Today, scientifically justified recommendations on current issues of the employment and development of the armed forces are required of the General Staff. First and foremost, this involves increasing the authenticity of scenarios being developed and of long-range forecasts of the development of the military-political and strategic situation. Priority tasks for military science must be studying future trends of interstate confrontation, the forms of employment of the armed forces, and the methods of conducting operations and combat in future military conflicts. Elaboration of the issue of the content of combat operations at the operational and tactical levels is important.
An urgent task is searching for balance between military and nonmilitary defense measures and safeguarding the country’s security.
Taking into account approaches that have been worked out, recommendations should be prepared for the building and development of the armed forces as a whole, as well as their functional and support components. Here, proposed measures must be justified from a position of both military and economic expediency.
It is necessary to stimulate the development of priority trends of weapons and military equipment development. Requirements presented for future weapons systems should be formed based on the necessity of the most effective counter to forecasted military threats. In addition, they should correspond to developing military-economic conditions and to the level of development of the domestic defense-industrial complex.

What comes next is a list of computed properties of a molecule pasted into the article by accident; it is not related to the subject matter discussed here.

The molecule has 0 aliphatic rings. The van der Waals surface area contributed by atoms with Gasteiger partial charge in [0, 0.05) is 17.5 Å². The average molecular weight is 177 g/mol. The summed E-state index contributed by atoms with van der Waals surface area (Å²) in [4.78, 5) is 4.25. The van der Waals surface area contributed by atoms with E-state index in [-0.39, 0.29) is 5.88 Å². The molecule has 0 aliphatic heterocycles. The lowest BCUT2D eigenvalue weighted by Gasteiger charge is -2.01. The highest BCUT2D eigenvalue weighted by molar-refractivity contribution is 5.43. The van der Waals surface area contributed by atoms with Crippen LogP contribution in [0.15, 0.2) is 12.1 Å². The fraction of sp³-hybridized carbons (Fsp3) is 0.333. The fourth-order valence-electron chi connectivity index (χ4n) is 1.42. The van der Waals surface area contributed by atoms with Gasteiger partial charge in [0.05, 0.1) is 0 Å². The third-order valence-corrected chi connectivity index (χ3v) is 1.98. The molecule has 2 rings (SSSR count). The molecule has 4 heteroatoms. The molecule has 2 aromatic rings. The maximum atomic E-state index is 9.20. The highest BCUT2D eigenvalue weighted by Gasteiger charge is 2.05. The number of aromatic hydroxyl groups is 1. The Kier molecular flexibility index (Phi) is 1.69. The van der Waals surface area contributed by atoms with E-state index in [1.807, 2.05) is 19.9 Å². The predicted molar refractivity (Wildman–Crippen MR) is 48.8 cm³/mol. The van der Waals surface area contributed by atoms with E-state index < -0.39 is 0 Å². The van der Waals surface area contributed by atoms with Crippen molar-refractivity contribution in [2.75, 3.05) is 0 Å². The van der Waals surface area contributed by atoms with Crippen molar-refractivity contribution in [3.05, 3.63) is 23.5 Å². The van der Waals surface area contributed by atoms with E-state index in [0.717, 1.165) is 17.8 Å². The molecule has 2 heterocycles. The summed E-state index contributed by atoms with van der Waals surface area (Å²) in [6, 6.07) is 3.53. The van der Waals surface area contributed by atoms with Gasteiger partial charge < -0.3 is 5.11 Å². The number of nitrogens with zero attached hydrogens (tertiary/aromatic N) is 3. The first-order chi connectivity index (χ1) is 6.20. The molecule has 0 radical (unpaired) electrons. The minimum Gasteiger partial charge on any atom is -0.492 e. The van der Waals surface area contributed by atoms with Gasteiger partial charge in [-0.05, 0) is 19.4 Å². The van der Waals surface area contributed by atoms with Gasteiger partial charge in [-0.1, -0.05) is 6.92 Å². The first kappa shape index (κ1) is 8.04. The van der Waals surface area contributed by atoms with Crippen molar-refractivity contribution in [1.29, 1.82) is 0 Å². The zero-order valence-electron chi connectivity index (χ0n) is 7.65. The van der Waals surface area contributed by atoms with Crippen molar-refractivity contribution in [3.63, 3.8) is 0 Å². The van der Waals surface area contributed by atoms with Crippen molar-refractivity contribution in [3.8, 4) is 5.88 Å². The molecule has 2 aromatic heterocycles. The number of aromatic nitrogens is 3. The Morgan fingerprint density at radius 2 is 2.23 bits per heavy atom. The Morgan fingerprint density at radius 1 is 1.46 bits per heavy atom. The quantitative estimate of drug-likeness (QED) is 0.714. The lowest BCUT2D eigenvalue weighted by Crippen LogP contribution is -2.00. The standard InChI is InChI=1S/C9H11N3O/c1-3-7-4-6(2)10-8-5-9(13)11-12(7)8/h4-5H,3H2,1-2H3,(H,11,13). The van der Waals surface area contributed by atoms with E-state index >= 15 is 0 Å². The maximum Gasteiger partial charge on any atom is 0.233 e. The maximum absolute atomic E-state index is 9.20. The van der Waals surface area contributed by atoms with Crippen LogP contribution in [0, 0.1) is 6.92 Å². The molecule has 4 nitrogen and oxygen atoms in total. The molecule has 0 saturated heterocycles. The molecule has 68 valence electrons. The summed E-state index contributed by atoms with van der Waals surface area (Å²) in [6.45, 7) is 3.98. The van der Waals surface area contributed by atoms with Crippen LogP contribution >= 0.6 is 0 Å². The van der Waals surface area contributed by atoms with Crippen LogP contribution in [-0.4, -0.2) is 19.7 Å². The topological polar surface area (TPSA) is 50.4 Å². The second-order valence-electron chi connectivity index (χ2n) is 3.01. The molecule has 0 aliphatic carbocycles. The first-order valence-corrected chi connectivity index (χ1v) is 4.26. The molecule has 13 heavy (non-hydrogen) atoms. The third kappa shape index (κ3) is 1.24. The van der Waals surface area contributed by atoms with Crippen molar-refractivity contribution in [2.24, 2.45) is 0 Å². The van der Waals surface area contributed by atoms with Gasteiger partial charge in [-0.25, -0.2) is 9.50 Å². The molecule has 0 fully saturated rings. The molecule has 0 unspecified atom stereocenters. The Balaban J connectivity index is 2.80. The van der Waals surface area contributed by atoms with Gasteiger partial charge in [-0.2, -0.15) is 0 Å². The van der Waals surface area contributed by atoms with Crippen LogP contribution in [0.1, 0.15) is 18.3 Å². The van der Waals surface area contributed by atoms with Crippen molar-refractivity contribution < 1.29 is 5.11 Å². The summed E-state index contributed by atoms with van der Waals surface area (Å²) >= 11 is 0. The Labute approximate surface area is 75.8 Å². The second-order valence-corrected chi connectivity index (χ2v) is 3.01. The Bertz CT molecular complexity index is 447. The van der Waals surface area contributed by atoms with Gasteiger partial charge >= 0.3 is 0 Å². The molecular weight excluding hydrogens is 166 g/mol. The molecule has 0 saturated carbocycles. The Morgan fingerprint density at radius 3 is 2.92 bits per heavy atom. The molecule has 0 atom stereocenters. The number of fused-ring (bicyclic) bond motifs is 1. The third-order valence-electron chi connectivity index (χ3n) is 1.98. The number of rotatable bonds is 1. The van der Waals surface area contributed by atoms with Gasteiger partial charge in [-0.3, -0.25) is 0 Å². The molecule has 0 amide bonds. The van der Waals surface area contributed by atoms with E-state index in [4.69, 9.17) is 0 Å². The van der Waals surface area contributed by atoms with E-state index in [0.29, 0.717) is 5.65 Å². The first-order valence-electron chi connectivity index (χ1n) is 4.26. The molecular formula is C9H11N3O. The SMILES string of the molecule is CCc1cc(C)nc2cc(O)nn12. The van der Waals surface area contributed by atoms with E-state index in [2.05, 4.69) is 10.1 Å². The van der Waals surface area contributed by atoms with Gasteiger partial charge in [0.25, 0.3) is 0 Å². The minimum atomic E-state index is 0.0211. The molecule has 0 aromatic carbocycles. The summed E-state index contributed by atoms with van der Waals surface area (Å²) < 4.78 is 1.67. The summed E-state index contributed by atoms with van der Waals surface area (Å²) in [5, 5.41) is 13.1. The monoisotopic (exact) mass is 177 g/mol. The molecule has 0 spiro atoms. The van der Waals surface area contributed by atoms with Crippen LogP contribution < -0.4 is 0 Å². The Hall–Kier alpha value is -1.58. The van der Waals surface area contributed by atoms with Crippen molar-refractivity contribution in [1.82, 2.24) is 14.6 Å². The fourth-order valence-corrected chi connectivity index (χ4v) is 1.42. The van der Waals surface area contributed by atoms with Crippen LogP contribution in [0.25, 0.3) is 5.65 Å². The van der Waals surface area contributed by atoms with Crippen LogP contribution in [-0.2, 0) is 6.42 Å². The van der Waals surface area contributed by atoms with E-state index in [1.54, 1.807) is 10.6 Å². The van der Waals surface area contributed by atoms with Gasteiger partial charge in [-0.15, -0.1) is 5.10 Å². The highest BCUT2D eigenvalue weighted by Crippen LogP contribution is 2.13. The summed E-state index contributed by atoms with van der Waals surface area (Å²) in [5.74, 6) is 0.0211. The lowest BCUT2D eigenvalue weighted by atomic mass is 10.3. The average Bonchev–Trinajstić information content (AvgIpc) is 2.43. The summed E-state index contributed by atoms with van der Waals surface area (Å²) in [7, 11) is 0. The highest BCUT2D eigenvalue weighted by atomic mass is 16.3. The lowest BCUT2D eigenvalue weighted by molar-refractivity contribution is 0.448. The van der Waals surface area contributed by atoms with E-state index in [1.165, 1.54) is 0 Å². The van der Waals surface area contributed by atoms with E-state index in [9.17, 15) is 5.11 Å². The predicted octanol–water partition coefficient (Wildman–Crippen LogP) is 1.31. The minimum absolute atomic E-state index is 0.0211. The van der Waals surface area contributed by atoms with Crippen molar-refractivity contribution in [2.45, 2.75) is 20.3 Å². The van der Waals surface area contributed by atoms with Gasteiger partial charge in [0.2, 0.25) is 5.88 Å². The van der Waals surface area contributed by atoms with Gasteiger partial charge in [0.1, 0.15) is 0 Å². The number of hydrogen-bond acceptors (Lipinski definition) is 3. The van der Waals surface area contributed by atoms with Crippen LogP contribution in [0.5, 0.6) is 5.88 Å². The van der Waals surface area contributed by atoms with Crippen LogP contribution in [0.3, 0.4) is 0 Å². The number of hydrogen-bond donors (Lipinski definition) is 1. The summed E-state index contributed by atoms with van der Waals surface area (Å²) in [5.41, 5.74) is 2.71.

The entry into the forces of fundamentally new means of armed struggle, such as hypersonic, lasers, and a number of others, requires the conduct of systemic research on refining their role and place in the system of armed struggle and on developing the foundations of their tactical employment.
It has become necessary to reexamine the contribution of various types of weapons to the destruction of the enemy. Existing calculation methods do not fully take into account the increasing precision capabilities of contemporary resources for armed struggle or results of the effects of new destructive factors. The development of theoretical foundations for the comprehensive destruction of the enemy has advanced to the foreground.
Existing training methods and educational literature should be reworked and updated, taking into consideration obtained experience and the contemporary level of development of military art.
One of the tasks of scientific organs is to analyze and generalize recent military conflicts, including Syria, and to develop practical recommendations based on this.
On the whole, for the successful accomplishment of tasks that have been set before the military-scientific community, military educational institutions must be able not only to simply generalize and analyze received information, but also to forecast events and variations of the development of a situation and to work on overcoming them.
To paraphrase well-known philosopher Immanuel Kant, one can say that military science must become like a servant who goes in front of her mistress with a torch and lights the way for her, and not one who walks behind her and carries the train of her dress.